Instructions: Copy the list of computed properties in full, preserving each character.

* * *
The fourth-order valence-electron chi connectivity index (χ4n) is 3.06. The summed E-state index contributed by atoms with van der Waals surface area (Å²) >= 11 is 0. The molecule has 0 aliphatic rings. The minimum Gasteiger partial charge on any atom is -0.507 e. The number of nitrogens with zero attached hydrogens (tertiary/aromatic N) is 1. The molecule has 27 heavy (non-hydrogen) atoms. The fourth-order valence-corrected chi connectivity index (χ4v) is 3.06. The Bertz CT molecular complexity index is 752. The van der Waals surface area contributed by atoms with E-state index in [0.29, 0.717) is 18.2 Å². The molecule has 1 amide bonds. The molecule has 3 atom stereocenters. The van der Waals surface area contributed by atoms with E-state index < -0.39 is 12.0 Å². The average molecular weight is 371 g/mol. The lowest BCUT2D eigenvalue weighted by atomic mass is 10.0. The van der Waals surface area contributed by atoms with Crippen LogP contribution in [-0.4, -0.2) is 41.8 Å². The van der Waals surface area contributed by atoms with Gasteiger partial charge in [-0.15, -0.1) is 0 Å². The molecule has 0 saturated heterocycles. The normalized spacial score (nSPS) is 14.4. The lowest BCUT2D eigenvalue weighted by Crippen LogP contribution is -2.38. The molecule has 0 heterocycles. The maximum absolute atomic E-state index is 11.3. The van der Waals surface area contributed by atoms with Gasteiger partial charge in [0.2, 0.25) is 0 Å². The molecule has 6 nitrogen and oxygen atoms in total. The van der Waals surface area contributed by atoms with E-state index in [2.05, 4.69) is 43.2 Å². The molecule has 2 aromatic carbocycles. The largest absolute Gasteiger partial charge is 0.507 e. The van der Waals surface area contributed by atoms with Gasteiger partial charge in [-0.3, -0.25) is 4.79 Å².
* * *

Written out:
The fourth-order valence-electron chi connectivity index (χ4n) is 3.06. The summed E-state index contributed by atoms with van der Waals surface area (Å²) >= 11 is 0. The molecule has 0 aliphatic rings. The minimum Gasteiger partial charge on any atom is -0.507 e. The number of nitrogens with zero attached hydrogens (tertiary/aromatic N) is 1. The molecule has 27 heavy (non-hydrogen) atoms. The fourth-order valence-corrected chi connectivity index (χ4v) is 3.06. The Bertz CT molecular complexity index is 752. The van der Waals surface area contributed by atoms with E-state index in [0.29, 0.717) is 18.2 Å². The molecule has 1 amide bonds. The molecule has 3 atom stereocenters. The van der Waals surface area contributed by atoms with E-state index < -0.39 is 12.0 Å². The average molecular weight is 371 g/mol. The lowest BCUT2D eigenvalue weighted by atomic mass is 10.0. The van der Waals surface area contributed by atoms with Crippen LogP contribution in [-0.4, -0.2) is 41.8 Å². The van der Waals surface area contributed by atoms with Gasteiger partial charge in [-0.15, -0.1) is 0 Å². The molecule has 0 saturated heterocycles. The normalized spacial score (nSPS) is 14.4. The lowest BCUT2D eigenvalue weighted by Crippen LogP contribution is -2.38. The molecule has 0 heterocycles. The maximum absolute atomic E-state index is 11.3. The van der Waals surface area contributed by atoms with Gasteiger partial charge in [0.2, 0.25) is 0 Å². The molecule has 6 nitrogen and oxygen atoms in total. The van der Waals surface area contributed by atoms with E-state index in [2.05, 4.69) is 43.2 Å². The molecule has 2 aromatic carbocycles. The largest absolute Gasteiger partial charge is 0.507 e. The van der Waals surface area contributed by atoms with Gasteiger partial charge in [-0.3, -0.25) is 4.79 Å².